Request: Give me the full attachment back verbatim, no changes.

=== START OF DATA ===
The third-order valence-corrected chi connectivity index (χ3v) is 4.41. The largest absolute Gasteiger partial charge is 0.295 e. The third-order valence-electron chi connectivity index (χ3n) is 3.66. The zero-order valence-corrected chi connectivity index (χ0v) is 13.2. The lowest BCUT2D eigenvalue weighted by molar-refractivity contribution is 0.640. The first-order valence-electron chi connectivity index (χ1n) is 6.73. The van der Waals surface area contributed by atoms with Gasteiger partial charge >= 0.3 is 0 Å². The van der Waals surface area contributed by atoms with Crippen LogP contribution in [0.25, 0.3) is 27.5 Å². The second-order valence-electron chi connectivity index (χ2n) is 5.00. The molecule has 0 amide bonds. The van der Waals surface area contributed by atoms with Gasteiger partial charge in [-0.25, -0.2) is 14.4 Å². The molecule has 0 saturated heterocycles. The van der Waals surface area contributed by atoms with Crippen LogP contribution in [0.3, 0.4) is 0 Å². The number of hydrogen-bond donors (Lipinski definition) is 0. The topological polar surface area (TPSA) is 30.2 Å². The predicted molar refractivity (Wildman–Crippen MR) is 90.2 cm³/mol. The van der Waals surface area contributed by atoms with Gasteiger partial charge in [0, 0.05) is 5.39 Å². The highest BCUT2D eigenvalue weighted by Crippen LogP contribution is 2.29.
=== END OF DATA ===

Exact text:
The third-order valence-corrected chi connectivity index (χ3v) is 4.41. The largest absolute Gasteiger partial charge is 0.295 e. The third-order valence-electron chi connectivity index (χ3n) is 3.66. The zero-order valence-corrected chi connectivity index (χ0v) is 13.2. The lowest BCUT2D eigenvalue weighted by molar-refractivity contribution is 0.640. The first-order valence-electron chi connectivity index (χ1n) is 6.73. The van der Waals surface area contributed by atoms with Gasteiger partial charge >= 0.3 is 0 Å². The van der Waals surface area contributed by atoms with Crippen LogP contribution in [0.25, 0.3) is 27.5 Å². The second-order valence-electron chi connectivity index (χ2n) is 5.00. The molecule has 0 amide bonds. The van der Waals surface area contributed by atoms with Gasteiger partial charge in [-0.25, -0.2) is 14.4 Å². The molecule has 0 saturated heterocycles. The van der Waals surface area contributed by atoms with Crippen LogP contribution in [0.3, 0.4) is 0 Å². The number of hydrogen-bond donors (Lipinski definition) is 0. The topological polar surface area (TPSA) is 30.2 Å². The predicted molar refractivity (Wildman–Crippen MR) is 90.2 cm³/mol. The van der Waals surface area contributed by atoms with Gasteiger partial charge in [0, 0.05) is 5.39 Å². The highest BCUT2D eigenvalue weighted by Crippen LogP contribution is 2.29.